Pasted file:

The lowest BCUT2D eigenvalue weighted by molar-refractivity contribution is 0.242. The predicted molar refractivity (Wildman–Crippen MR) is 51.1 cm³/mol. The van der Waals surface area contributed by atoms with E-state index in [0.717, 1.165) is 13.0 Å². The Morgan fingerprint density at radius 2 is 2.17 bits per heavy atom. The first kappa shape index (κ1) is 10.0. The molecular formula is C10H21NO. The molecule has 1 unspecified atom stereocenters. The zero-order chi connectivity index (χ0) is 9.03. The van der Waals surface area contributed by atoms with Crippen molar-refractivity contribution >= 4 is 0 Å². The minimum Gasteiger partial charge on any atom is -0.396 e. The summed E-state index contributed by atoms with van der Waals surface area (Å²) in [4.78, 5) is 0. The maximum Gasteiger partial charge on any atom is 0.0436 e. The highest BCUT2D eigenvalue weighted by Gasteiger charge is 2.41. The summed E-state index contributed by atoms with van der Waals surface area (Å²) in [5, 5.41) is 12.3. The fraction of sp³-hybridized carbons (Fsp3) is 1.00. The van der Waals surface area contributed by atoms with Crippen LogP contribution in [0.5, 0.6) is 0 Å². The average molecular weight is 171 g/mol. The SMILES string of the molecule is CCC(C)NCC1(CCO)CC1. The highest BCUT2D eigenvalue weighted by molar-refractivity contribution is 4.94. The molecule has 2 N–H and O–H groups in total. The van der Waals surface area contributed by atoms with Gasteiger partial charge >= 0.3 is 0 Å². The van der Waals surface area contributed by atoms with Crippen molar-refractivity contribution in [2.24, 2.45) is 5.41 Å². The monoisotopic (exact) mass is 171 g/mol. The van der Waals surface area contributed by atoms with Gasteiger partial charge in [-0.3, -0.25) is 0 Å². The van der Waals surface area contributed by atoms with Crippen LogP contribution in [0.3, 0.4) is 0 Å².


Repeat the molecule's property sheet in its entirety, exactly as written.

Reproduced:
The lowest BCUT2D eigenvalue weighted by molar-refractivity contribution is 0.242. The predicted molar refractivity (Wildman–Crippen MR) is 51.1 cm³/mol. The van der Waals surface area contributed by atoms with E-state index in [0.717, 1.165) is 13.0 Å². The Morgan fingerprint density at radius 2 is 2.17 bits per heavy atom. The first kappa shape index (κ1) is 10.0. The molecular formula is C10H21NO. The molecule has 1 unspecified atom stereocenters. The zero-order chi connectivity index (χ0) is 9.03. The van der Waals surface area contributed by atoms with Crippen molar-refractivity contribution >= 4 is 0 Å². The minimum Gasteiger partial charge on any atom is -0.396 e. The summed E-state index contributed by atoms with van der Waals surface area (Å²) in [4.78, 5) is 0. The maximum Gasteiger partial charge on any atom is 0.0436 e. The highest BCUT2D eigenvalue weighted by Gasteiger charge is 2.41. The summed E-state index contributed by atoms with van der Waals surface area (Å²) in [5, 5.41) is 12.3. The fraction of sp³-hybridized carbons (Fsp3) is 1.00. The van der Waals surface area contributed by atoms with Crippen LogP contribution in [0.5, 0.6) is 0 Å². The average molecular weight is 171 g/mol. The SMILES string of the molecule is CCC(C)NCC1(CCO)CC1. The highest BCUT2D eigenvalue weighted by molar-refractivity contribution is 4.94. The molecule has 2 N–H and O–H groups in total. The van der Waals surface area contributed by atoms with Gasteiger partial charge >= 0.3 is 0 Å². The van der Waals surface area contributed by atoms with Crippen molar-refractivity contribution in [2.24, 2.45) is 5.41 Å². The monoisotopic (exact) mass is 171 g/mol. The van der Waals surface area contributed by atoms with Gasteiger partial charge in [-0.3, -0.25) is 0 Å². The van der Waals surface area contributed by atoms with Crippen LogP contribution in [0.3, 0.4) is 0 Å².